Mattress nets with insecticide minimize the unfold of mosquito-borne ailments regardless of resistant bugs


It sounds like a contradiction, but it’s true: mosquito nets treated with insecticides are effective against even some insecticide-resistant mosquitoes, a new study shows.

Why it matters:

Mosquito nets treated with insecticides are one of the most effective ways to prevent malaria. The nets work both by preventing people from being bitten and by killing mosquitoes that come into contact with the nets. However, the World Health Organization has only approved one class of insecticide for the nets called pyrethroids, and mosquitoes across Africa are developing resistance to this insecticide.

The essentials:

Researchers, led by Hilary Ranson of the Liverpool School of Tropical Medicine in the UK, exposed Anopheles gambiae mosquitoes to insecticidal nets or untreated nets in the laboratory and then studied how long they lived. In previous research, scientists had only looked at whether the mosquitoes survived for 24 hours after touching a net, calling those that survived “insecticide resistant”.

“Whether the mosquitoes live long enough to transmit disease is the really more interesting parameter,” said Ransom.

Surprisingly, in data released Monday in Proceedings of the National Academy of Sciences, they found that many of the mosquitoes exposed to insecticides died after the first 24 hours. Overall, the allegedly resistant mosquitoes lived about half as long as mosquitoes that were not exposed to the insecticide.

And that has a huge impact on the transmission of malaria. The researchers calculated that contact with a treated net reduced the likelihood of a resistant insect transmitting malaria by two-thirds.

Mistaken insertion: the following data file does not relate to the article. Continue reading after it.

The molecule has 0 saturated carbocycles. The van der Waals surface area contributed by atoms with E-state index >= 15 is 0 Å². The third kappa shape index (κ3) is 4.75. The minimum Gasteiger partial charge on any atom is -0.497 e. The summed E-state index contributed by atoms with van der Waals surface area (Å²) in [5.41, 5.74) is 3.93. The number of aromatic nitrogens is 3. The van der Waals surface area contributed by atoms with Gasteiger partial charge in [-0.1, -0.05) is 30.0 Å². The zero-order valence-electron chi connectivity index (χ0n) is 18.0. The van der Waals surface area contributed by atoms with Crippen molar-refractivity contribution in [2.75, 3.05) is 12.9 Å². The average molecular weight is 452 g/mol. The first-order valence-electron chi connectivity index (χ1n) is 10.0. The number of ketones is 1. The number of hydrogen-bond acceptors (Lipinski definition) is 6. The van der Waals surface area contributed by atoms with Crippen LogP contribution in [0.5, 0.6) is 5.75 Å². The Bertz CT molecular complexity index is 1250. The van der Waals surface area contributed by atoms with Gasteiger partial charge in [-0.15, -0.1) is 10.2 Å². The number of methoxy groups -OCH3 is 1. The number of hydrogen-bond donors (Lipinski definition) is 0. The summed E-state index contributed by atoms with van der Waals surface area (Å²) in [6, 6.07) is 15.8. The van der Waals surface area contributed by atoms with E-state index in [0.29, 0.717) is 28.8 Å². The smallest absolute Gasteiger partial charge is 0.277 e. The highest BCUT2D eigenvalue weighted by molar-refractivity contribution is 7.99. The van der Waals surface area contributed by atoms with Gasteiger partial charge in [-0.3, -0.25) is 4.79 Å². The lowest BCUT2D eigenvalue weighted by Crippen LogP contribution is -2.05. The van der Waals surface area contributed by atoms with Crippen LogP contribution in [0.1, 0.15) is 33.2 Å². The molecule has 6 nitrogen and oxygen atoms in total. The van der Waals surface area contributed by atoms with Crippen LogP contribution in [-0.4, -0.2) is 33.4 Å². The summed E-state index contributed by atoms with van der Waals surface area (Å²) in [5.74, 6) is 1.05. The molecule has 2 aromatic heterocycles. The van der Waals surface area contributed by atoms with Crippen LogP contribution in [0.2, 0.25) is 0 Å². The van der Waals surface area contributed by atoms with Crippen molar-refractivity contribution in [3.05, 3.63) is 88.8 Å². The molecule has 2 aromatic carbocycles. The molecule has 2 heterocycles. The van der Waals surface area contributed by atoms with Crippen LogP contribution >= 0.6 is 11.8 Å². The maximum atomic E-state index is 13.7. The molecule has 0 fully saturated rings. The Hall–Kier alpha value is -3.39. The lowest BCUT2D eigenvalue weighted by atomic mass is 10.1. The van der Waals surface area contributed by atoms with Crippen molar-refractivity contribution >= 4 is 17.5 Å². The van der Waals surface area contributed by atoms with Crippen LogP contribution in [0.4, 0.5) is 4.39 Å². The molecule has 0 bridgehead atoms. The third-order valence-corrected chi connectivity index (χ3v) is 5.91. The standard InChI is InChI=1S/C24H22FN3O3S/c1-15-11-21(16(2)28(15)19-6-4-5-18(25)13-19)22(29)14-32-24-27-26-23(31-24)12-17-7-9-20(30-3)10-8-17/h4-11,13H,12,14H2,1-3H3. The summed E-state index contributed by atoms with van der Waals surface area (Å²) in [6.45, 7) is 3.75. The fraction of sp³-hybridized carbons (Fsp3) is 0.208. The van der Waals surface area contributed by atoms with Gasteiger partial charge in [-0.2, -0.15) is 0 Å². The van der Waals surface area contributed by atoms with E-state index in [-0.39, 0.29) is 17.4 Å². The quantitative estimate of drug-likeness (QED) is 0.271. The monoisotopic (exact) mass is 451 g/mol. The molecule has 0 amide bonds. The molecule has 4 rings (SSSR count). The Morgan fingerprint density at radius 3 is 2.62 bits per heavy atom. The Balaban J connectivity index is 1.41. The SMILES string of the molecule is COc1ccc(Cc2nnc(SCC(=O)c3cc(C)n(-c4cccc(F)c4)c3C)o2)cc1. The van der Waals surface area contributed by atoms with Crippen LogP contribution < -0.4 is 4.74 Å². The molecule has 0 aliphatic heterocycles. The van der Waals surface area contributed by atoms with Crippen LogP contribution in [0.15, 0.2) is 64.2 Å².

You should know:

Resistant mosquitoes lived longer after contact with the treated net. “I think it still sets off a lot of alarm bells for what might happen in the future,” Ransom said if resistance continues to rise.

What you say:

“This particular study is very interesting and enticing, but we need a lot more studies like this one,” to really know for sure how insecticides affect malaria transmission, said Andrew Read, director of the Center for Infectious Disease Dynamics at Penn State University. He pointed out that research was limited to two strains of a single Anopheles mosquito; others of the genus also transmit malaria.

Ranson agreed and suggested that field studies on resistant mosquitoes would be an important next step.

The bottom line:

Treated bed nets still work despite the mosquito’s growing resistance, but monitoring resistant strains and developing new insecticides will be important in the future.

Reprinted with permission from STAT. This article originally appeared on July 11, 2016.

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